Community Income Goal: To increase the percentage of central Iowans who are financially self-sufficient to 75% by 2020.
One out of every three families in central Iowa can barely cover basic daily expenses. And low wages force many families to go without—or to go into debt. In today's economy, families need enough income to cover rising costs of food, housing, health care, transportation, childcare and clothing—or face painful financial choices.
One of the clearest paths to economic self-sufficiency is education and training. Job training and readiness programs remain critical to advancing low-wage, low-skilled workers into self-sustaining jobs (UW Metrics report, p. 24). United Way and its community partners work to strengthen central Iowans' education and skills to prepare them for the better-paying jobs in the local economy.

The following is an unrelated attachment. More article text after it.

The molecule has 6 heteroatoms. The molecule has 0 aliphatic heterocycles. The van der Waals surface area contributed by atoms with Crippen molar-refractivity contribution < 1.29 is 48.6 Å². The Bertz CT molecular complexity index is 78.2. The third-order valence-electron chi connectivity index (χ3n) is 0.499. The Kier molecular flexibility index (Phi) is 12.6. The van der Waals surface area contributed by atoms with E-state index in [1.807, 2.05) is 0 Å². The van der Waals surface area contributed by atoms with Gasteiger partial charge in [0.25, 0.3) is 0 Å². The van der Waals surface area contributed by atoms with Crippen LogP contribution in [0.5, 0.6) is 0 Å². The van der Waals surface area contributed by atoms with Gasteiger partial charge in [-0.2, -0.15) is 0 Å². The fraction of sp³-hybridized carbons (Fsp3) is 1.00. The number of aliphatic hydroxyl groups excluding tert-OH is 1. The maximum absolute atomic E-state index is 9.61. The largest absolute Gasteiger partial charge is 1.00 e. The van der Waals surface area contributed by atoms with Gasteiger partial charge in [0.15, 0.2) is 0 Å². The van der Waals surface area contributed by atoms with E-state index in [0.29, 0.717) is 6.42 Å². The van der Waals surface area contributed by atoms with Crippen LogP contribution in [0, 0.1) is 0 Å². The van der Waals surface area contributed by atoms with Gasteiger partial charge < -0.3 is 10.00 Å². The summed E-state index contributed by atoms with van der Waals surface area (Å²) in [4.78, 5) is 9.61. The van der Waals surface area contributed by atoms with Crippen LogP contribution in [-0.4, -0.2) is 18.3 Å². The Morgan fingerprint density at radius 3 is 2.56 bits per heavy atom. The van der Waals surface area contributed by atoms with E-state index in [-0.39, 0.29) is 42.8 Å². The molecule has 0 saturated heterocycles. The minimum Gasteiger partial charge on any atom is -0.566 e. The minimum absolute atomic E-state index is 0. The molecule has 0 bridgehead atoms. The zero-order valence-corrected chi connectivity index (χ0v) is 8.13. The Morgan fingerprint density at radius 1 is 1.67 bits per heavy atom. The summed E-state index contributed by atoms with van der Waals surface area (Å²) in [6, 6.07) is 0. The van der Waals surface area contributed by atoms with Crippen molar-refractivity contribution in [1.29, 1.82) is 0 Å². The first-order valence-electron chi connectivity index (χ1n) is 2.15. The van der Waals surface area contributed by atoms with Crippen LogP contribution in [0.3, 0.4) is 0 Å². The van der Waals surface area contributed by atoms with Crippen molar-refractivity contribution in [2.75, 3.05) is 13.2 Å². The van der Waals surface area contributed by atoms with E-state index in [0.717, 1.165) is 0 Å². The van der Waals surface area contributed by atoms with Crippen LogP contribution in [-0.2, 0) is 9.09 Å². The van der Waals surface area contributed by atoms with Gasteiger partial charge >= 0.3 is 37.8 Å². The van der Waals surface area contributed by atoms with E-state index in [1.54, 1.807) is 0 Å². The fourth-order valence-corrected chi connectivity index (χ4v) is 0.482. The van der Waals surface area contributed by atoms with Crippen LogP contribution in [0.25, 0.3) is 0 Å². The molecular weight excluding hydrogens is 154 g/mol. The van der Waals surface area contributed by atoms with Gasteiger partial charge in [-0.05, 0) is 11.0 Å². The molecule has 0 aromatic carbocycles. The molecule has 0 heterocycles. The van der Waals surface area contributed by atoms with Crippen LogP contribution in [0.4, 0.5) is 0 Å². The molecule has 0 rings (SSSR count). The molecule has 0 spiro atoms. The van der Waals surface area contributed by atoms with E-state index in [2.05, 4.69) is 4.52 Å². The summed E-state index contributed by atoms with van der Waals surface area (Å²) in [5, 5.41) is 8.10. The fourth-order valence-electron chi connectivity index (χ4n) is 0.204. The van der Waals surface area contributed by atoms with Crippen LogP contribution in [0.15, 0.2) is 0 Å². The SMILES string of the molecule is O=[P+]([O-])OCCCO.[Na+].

Since 2015, nearly 25,000 more central Iowans are financially self-sufficient.
The percentage of central Iowans who were financially self-sufficient increased to 67% in 2017, up 1.1% from the previous year and up 1.8% since 2015, according to the latest U.S. Census data released this December.
“Our efforts as a community are working,” said Elisabeth Buck, president of United Way of Central Iowa. “After a six-year downturn, the number of families who are thriving in Polk, Warren, and Dallas Counties is increasing, and that especially means more children are having their basic needs met and are having greater opportunities for healthy development.”
Income Focus Area